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Innisfail council takes deep-dive into municipality's procurement policy

Administration to look for possible ways it can fit in social procurement within the thresholds of the Canadian Free Trade Agreement and New West Partnership Trade Agreement
The Town of Innisfail is continuing its look into the Canadian Free Trade and New West Partnership Trade agreements to see if there is a way to include social procurement into its own policy without violating the national and regional agreements it must follow.

INNISFAIL – Senior Town of Innisfail administrators are taking a deep dive into the Canadian Free Trade and New West Partnership Trade agreements with a hope they can find a way to include a social procurement provision in the local Procurement Policy that has not been altered since being adopted in 2016.

“We are definitely looking at doing a review of our Procurement Policy this year, and how we can implement social procurement into it,” said Erica Vickers, director of corporate services for the Town of Innisfail.

“We will still have to maintain and meet whatever thresholds the newest (New West) Partnership Agreement (NWPTA), as well as the Canadian Free Trade Agreement (CFTA) have within their documents.”

On March 10, the town’s Procurement Policy was brought up during a series of capital expenditure requests by administration.

Mayor Jean Barclay wanted to know whether the town had any “leeway” to have preference for local contractors instead of having to choose from outside the community.

Todd Becker, chief administrative officer for the Town of Innisfail, told Barclay the town’s “tools” for procurement go through a “pretty robust policy” that outlines how the town tenders and how it scores.

A motion was ultimately passed by council directing administration to bring back additional information on procurement, specifically as outlined by the CFTA, which was entered into force on July 1, 2017, and the NWPTA; an accord establishing in 2010 between the governments of British Columbia, Alberta, Saskatchewan and Manitoba.

Both agreements have procurement guidelines and obligations around “openness, non-discrimination, non-circumvention and transparency” that provinces and municipalities must follow.

“We need to make sure we meet those thresholds and don't violate the New West Partnership Trade Agreement or the Canadian Free Trade Agreement, but still implementing aspects of social procurement,” Vickers told the Albertan on April 3.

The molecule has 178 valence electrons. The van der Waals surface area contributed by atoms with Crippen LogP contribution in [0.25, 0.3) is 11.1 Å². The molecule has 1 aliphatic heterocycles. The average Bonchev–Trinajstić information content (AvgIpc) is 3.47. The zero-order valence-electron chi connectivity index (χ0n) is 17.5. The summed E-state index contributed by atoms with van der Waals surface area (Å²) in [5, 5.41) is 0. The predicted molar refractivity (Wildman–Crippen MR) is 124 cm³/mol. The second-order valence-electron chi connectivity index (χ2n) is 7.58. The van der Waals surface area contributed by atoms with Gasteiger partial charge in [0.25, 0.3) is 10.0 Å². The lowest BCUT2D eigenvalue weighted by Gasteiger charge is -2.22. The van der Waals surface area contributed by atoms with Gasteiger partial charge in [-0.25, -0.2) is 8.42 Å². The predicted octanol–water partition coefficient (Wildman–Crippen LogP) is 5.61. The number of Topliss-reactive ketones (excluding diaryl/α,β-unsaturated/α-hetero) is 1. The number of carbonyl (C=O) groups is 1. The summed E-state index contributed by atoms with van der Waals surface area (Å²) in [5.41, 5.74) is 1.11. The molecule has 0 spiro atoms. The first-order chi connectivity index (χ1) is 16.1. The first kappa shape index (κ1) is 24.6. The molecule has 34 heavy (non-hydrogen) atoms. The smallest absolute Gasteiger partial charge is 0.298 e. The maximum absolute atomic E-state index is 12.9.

“And what that looks like, we don’t know yet. That'll likely come up sometime in the summer months, like July or August, is when we'll focus on that.”

On April 1 at council’s Agenda & Priorities Meeting, Vickers gave a thorough presentation to town council on both the NWPTA and CFTA.

Vickers' report also showed that the current local Procurement Policy has an entire section dedicated to “Local Preference”, which can grant local approval if the maximum price variance allowed is five per cent for goods and services less than $75,000, or less than $200,000 for construction services after the price variance is applied.

Extending a preference for local or domestic goods, services or suppliers is in a list of practices that is considered to be “inconsistent” with the openness, non-circumvention, non-discrimination, or transparency obligations that are included in both the NWPTA and CFTA.

Barclay noted the current town council has “dabbled” in the past with “some” social procurement discussion but it has not become a priority as there were more important issues to deal with.

However, council was reminded the procurement issue has become important for other Alberta communities.

In 2023 at the Alberta Municipalities (AM) conference a motion from the Regional Municipality of Wood Buffalo and Lac La Biche County was presented and adopted to have AM advocate for the provincial government to abolish the NWPTA, as it would “permit greater opportunities for local sourcing.”

Barclay did concede social procurement is a “huge” topic with various aspects and will take time to fully understand and how it can be applied.

There is, however, a local precedent of sorts for the town to rely on.

In 2021, Elemental Energy, the B.C.-based company that created Innisfail Solar in 2020, began operations with annual donations of $20,000; a local community benefit that is used to support other local initiatives.

“If people are bidding on our project in Innisfail is there an opportunity where something may be donated to the community, such as Elemental does to their community benefit agreement?’’ Barclay wondered.

“So, when you're doing millions of dollars in infrastructure projects are there opportunities there? That I don't know,” added the mayor. “We'll have to see what the whole council wants to do.”



Johnnie Bachusky

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